...

 

The firm dollar will remain a restraining force on economic activity and should cause the year-over-year increase in the CPI to reverse later in the year. Under such circumstances, lower, rather than higher, inflation remains the greater risk. Such conditions are ultimately consistent with an environment conducive to declining long-term U.S. Treasury bond yields. In short, we believe that the long awaited secular low in long-term Treasury bond yields remains ahead.

Full must-read letter...

Hoisington Q4

Comment viewing options

Select your preferred way to display the comments and click "Save settings" to activate your changes.
ZippyBananaPants's picture

We crushed some folks.

MrNosey's picture

There will be no real recovery what so ever!

The elite will soon run and hide in the bunkers paid for with citizens taxes, after engineering a full economic collapse as well as starting WW3, plus they will make sure that there are enough Jihadi's in the West to start a race war.

That should be enough to cover up the failed fiat ponzi scheme and take care of the 'excessive' population......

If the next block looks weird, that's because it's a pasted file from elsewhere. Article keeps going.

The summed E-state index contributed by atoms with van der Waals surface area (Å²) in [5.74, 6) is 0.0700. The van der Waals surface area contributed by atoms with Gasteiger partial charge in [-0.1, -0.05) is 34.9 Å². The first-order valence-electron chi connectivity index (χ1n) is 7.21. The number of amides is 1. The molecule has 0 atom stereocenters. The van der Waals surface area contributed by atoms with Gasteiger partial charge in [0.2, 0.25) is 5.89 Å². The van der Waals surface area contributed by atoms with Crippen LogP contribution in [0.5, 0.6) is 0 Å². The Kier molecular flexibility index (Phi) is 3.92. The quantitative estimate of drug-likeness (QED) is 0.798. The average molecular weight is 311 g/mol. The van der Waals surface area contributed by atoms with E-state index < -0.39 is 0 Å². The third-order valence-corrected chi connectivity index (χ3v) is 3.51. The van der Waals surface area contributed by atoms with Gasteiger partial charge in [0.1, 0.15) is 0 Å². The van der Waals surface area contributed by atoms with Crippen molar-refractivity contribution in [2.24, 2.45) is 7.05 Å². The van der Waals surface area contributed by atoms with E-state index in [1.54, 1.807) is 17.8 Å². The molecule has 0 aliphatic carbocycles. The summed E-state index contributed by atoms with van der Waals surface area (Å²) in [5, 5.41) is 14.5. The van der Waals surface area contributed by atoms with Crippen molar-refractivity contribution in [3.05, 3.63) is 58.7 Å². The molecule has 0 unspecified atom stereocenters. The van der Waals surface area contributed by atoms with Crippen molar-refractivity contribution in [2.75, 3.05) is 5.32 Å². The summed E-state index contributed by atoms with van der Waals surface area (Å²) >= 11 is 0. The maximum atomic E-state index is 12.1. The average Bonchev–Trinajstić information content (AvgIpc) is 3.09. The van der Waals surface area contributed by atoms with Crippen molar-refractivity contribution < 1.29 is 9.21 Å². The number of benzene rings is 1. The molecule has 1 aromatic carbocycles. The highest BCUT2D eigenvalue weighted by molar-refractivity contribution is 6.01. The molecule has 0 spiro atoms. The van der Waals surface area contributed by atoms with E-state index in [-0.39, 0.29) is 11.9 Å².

http://beforeitsnews.com/global-unrest/2016/01/the-lion-is-it-time-to-fi...

Dr.Engineer's picture

Thank you whoever posted this.  Finally, a dose of sanity.

Kayman's picture

1. the Fed is a communist, socialist, totalitarian, Crony Club that can only bump asset prices for its friends. It cannot move the real economy.

2. By setting interest rates by edict, instead of a free market of many buyers and sellers, misallocation (deliberate) of scarce capital is inevitable.

3. All the risk that the Fed "absorbs" is, in fact, shouldered by the rest of society, because the Fed is backstopped by the country as a whole.

4. the $8-10 trillion of new debt is somebody's asset somewhere and those assets weren't earned, they were conjured out of thin air. 

Kill the Fed. Print enough money to match the anticipated growth of the real economy.

Bilderberg Member's picture

Remember Obama's stimulus plan from 2009 (The American Recovery and Reinvestment Act) that cost $830 billion dollars. It promised funding all of this new infrastructure, but the majority of it went to the government and education sectors (where unemployment was already low!) ?...Only about 10% actually went to new infrastructure.

 

Son of Loki's picture

Bankers have never been so wealthy so I would not call QE a "failure." It accomplished exactly what Hank and Timmy wanted; namely, unimaginable  enrichement of the 0.01%.

knukles's picture

Hoisington and Hunt have been 2 of the just about only bright light spot on sane predictors of interest rates over the last 8 years.